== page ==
By: EV Staff
Imagine taking a Bay Area winter hike and seeing this:
What you’re looking at are unrelated eukaryotic organisms informally called Slime Mold, a brainless, single-celled organism. There are over 900 species of slime mold and come in a variety of colors and shapes like honeycomb, eggs (see photo) and even, “dog vomit”. (see photo).
EV, Kelly Graham visited Hellyer Park and Arastradero Preserve recently and came across several slime molds in the leaf litter under and on trees. While they look like a fungus and share a similar habitat, they are actually considered amoebozoans. Though that classification has met challenges and our knowledge of this group seems to be ever shifting. In a Bay Nature article in 2018, author Angela Pi received questions about Slime Molds that we find very interesting.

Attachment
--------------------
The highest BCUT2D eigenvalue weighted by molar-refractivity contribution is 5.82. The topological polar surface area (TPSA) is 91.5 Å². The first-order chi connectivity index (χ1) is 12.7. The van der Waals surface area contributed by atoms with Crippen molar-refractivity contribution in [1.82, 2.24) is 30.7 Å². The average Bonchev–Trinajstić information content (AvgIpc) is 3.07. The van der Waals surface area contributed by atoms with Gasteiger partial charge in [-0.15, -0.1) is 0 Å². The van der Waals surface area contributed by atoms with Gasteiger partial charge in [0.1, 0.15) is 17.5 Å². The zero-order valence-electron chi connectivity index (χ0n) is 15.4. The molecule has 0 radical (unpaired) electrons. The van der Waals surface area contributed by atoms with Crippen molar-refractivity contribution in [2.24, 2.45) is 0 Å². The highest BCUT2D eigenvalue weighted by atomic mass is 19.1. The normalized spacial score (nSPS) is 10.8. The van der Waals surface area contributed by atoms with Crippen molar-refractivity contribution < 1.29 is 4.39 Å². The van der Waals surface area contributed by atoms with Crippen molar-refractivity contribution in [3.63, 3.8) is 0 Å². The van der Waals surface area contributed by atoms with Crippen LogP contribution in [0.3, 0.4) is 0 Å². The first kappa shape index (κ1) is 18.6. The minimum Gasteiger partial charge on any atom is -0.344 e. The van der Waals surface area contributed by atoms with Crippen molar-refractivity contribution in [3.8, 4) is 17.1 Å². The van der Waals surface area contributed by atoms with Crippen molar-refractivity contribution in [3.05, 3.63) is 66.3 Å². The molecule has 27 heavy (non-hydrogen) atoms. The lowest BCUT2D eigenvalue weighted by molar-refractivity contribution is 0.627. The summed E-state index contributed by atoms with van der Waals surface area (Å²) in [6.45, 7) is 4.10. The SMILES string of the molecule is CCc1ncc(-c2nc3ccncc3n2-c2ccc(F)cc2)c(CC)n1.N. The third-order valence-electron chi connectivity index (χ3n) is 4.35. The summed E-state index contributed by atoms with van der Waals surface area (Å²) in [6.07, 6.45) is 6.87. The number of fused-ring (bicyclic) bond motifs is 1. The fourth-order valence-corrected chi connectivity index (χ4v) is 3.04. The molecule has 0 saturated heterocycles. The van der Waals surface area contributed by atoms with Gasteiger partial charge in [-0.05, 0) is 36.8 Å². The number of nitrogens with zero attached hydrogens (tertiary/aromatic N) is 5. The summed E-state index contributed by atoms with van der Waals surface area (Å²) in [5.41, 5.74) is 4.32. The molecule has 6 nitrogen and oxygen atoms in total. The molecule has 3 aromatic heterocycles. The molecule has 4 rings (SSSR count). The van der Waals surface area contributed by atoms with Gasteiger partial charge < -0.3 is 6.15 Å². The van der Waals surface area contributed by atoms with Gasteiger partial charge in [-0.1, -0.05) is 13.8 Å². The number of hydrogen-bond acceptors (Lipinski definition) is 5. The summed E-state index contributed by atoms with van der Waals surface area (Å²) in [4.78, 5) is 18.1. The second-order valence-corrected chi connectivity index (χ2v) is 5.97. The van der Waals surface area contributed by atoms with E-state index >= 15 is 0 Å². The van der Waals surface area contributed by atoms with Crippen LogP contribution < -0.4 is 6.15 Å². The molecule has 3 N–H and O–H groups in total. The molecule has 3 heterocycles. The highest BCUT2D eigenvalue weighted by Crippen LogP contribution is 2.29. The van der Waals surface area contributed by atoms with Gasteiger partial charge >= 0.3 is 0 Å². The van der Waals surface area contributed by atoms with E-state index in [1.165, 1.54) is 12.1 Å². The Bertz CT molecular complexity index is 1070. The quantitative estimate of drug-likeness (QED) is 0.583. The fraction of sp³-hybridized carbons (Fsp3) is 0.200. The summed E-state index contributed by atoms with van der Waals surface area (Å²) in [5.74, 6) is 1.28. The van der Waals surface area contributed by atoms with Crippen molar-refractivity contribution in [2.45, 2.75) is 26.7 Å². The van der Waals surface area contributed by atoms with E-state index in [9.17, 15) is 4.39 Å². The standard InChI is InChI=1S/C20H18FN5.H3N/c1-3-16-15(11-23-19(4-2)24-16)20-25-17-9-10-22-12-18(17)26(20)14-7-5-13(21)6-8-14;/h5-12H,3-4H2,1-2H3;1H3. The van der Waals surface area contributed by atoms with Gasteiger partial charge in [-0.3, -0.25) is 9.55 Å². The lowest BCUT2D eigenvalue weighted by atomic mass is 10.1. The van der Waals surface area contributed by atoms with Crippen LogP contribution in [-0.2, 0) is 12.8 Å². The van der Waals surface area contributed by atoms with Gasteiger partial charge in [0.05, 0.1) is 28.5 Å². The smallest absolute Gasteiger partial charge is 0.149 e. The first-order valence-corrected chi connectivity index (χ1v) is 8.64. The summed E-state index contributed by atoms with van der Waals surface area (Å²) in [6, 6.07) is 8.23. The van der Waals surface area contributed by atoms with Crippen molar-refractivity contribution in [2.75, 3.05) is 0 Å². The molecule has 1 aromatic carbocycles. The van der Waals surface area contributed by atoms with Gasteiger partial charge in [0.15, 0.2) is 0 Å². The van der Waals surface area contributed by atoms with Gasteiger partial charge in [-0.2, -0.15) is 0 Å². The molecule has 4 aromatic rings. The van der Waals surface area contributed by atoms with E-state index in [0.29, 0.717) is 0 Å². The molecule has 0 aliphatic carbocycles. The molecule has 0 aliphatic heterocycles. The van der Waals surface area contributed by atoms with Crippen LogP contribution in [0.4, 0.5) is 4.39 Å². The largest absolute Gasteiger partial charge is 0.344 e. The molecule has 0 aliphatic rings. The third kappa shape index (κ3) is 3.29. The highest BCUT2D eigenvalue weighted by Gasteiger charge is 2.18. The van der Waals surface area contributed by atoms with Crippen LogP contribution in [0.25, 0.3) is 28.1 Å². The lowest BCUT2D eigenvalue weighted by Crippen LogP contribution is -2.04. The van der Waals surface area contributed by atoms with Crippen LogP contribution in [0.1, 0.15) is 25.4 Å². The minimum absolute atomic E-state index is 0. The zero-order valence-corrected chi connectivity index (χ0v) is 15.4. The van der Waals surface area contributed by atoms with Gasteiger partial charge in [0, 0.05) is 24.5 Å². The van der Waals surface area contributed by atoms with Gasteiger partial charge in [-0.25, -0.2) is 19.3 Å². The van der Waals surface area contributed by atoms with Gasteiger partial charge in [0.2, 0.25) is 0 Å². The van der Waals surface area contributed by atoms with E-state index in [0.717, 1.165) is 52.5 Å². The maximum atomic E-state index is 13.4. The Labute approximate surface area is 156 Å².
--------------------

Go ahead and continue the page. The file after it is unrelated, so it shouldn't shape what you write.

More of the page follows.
Slime mold organisms feed on bacteria, algae, and fungal spores. They are frequently found on decaying bark, leaf litter, or even living tree bark like those shown in Kelly’s photos. They are amazingly SMART and according to a PBS article can smell food, pulsate their way to food, can devise the best route to their meals, re-form if they get torn apart, and Kelly shared her observation that “these social ameba seem to aggregate to move toward higher ground in order to disperse their spores.” All of us at EV were surprised and delighted.
Curious to learn even more? Check out this article from Smithsonian Magazine about How Slime Mold stores memories.